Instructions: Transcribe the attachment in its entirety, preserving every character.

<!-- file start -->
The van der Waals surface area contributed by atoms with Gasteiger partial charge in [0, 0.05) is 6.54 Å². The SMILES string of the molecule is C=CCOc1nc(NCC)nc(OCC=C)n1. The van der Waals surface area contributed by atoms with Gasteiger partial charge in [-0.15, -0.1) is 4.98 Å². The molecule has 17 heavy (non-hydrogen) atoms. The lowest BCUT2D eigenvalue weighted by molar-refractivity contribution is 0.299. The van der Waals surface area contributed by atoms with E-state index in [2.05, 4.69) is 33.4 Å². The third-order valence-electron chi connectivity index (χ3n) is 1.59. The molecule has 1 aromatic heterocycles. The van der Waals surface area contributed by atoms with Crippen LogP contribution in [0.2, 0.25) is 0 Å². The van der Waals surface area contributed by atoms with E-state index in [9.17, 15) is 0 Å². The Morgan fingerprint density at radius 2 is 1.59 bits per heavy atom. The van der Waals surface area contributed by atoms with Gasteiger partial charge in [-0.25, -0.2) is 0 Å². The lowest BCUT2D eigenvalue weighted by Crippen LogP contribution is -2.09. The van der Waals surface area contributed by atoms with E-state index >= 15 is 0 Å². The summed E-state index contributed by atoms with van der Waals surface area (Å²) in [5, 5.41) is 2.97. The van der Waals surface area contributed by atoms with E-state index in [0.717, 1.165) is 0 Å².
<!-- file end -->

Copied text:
The van der Waals surface area contributed by atoms with Gasteiger partial charge in [0, 0.05) is 6.54 Å². The SMILES string of the molecule is C=CCOc1nc(NCC)nc(OCC=C)n1. The van der Waals surface area contributed by atoms with Gasteiger partial charge in [-0.15, -0.1) is 4.98 Å². The molecule has 17 heavy (non-hydrogen) atoms. The lowest BCUT2D eigenvalue weighted by molar-refractivity contribution is 0.299. The van der Waals surface area contributed by atoms with E-state index in [2.05, 4.69) is 33.4 Å². The third-order valence-electron chi connectivity index (χ3n) is 1.59. The molecule has 1 aromatic heterocycles. The van der Waals surface area contributed by atoms with Crippen LogP contribution in [0.2, 0.25) is 0 Å². The van der Waals surface area contributed by atoms with E-state index in [9.17, 15) is 0 Å². The Morgan fingerprint density at radius 2 is 1.59 bits per heavy atom. The van der Waals surface area contributed by atoms with Gasteiger partial charge in [-0.25, -0.2) is 0 Å². The lowest BCUT2D eigenvalue weighted by Crippen LogP contribution is -2.09. The van der Waals surface area contributed by atoms with E-state index >= 15 is 0 Å². The summed E-state index contributed by atoms with van der Waals surface area (Å²) in [5, 5.41) is 2.97. The van der Waals surface area contributed by atoms with E-state index in [0.717, 1.165) is 0 Å².